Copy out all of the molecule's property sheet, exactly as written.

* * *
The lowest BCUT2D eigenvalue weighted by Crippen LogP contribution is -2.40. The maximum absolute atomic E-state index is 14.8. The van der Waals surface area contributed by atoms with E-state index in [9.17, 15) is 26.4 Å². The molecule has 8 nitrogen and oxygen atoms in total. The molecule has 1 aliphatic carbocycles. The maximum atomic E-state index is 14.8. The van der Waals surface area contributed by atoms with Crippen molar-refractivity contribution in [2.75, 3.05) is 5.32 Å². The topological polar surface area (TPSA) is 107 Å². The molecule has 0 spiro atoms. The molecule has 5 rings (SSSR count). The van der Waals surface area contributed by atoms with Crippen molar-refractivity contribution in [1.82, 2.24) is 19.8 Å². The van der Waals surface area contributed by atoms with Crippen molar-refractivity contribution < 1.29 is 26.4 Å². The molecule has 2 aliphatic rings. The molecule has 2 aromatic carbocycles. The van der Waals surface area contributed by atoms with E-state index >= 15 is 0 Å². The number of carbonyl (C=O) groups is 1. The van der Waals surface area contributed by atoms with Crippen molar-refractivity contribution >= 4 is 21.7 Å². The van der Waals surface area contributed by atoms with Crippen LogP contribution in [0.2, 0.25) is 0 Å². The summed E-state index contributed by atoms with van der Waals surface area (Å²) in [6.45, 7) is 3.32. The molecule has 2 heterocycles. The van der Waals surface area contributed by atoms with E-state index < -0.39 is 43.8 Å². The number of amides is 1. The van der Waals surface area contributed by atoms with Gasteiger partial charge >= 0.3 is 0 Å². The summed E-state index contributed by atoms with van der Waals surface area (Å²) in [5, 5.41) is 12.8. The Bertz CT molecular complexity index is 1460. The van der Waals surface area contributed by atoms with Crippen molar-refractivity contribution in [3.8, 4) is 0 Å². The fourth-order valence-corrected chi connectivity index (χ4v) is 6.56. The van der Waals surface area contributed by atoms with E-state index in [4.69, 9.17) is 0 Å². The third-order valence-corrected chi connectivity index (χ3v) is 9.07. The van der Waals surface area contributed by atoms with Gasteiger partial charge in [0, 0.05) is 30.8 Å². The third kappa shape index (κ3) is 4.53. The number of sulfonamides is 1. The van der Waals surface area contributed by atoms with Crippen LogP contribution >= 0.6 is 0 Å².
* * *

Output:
The lowest BCUT2D eigenvalue weighted by Crippen LogP contribution is -2.40. The maximum absolute atomic E-state index is 14.8. The van der Waals surface area contributed by atoms with E-state index in [9.17, 15) is 26.4 Å². The molecule has 8 nitrogen and oxygen atoms in total. The molecule has 1 aliphatic carbocycles. The maximum atomic E-state index is 14.8. The van der Waals surface area contributed by atoms with Crippen molar-refractivity contribution in [2.75, 3.05) is 5.32 Å². The topological polar surface area (TPSA) is 107 Å². The molecule has 0 spiro atoms. The molecule has 5 rings (SSSR count). The van der Waals surface area contributed by atoms with Crippen molar-refractivity contribution in [1.82, 2.24) is 19.8 Å². The van der Waals surface area contributed by atoms with Crippen molar-refractivity contribution < 1.29 is 26.4 Å². The molecule has 2 aliphatic rings. The molecule has 2 aromatic carbocycles. The van der Waals surface area contributed by atoms with E-state index >= 15 is 0 Å². The number of carbonyl (C=O) groups is 1. The van der Waals surface area contributed by atoms with Crippen molar-refractivity contribution >= 4 is 21.7 Å². The van der Waals surface area contributed by atoms with Crippen LogP contribution in [0.2, 0.25) is 0 Å². The summed E-state index contributed by atoms with van der Waals surface area (Å²) in [6.45, 7) is 3.32. The molecule has 2 heterocycles. The van der Waals surface area contributed by atoms with E-state index < -0.39 is 43.8 Å². The number of amides is 1. The van der Waals surface area contributed by atoms with Gasteiger partial charge >= 0.3 is 0 Å². The summed E-state index contributed by atoms with van der Waals surface area (Å²) in [5, 5.41) is 12.8. The Bertz CT molecular complexity index is 1460. The van der Waals surface area contributed by atoms with Crippen molar-refractivity contribution in [3.8, 4) is 0 Å². The fourth-order valence-corrected chi connectivity index (χ4v) is 6.56. The van der Waals surface area contributed by atoms with E-state index in [4.69, 9.17) is 0 Å². The third-order valence-corrected chi connectivity index (χ3v) is 9.07. The van der Waals surface area contributed by atoms with Gasteiger partial charge in [0, 0.05) is 30.8 Å². The third kappa shape index (κ3) is 4.53. The number of sulfonamides is 1. The van der Waals surface area contributed by atoms with Crippen LogP contribution >= 0.6 is 0 Å².